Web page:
I would have a hard time choosing between this Strat and the much more expensive 50s Player Stratocaster. I like the 50s Player: a lot! But this one is much more affordable and sounds much better! The difference for me? The body wood wins on the FSR and the neck wins on the 50s Player.

Wishes: I do wish these particular FSRs had V-shaped necks. Otherwise, I love them just like they are!

Fender Highway One (Hwy 1) USA Stratocaster Guitar Review – I still have one for recording to this day. Love them! is completely free for personal use, and it would help a LOT if you could help a little bit (you can change the suggested amount in the next screen) to assist me to run the site and the occasional set of strings!

I first wrote this review on October 3, 2009. I’ve had a few of these for short periods of time since then. I now have a burgundy SSS model – it’s become a bit of a Frankenstein, with a 50’s reissue V neck, vintage tuners, and such: but still the excellent body and pickguard and electronics I’ve come to love and respect from a Highway One USA Stratocaster…/h3>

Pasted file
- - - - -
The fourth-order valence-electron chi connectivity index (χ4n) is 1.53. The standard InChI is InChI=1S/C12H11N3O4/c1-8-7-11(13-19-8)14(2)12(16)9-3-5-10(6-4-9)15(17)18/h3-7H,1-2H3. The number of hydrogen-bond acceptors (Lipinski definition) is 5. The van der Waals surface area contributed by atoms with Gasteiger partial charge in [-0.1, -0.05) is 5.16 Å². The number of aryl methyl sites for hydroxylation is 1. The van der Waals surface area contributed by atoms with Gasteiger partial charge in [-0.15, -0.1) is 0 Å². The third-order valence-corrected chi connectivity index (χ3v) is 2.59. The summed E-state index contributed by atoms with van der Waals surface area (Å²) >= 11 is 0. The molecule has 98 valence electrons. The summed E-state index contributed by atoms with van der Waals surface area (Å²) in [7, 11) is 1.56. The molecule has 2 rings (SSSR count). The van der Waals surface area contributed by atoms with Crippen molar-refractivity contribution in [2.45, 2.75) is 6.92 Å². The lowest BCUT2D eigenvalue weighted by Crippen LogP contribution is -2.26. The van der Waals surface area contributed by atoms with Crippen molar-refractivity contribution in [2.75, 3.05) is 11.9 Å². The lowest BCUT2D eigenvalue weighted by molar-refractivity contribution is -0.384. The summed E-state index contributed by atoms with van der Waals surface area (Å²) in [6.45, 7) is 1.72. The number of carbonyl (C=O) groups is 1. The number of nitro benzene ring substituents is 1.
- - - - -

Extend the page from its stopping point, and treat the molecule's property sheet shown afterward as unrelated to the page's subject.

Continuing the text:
2007 Fender Highway One USA Stratocaster Review

No matter how many instruments I own or play, there’s always a need and a feel for a Strat. The sound is unmistakable. The feel is just right. The overall experience playing a nice Stratocaster is really an eye, feel, sound thing (and sometimes, a smell thing).

Strats have changed over the years, from the simpleness of the 50s to the big-hair rock of the eighties to the current array of models. We have so many from which to choose… Made in Mexico, made in Japan, and made in the United States of America. Maple, SSS, HSS, HH, rosewood, alder, ash, mahogany, big frets, skinny frets, vintage headstock, “Jimi” headstock (would that be a Woodheadstock?), gypsy bridge, AlNiCo, ceramic, samarium cobalt, noiseless, noisy, Greasebucket, S1, roadworn… There are so many different Strats and so many different things about those Strats. For every season, for every reason, for every musical decade, there are Strats for them since the 50s. They’re a part of music’s fabric now – and are one of the greatest easy-to-customize guitars on the market…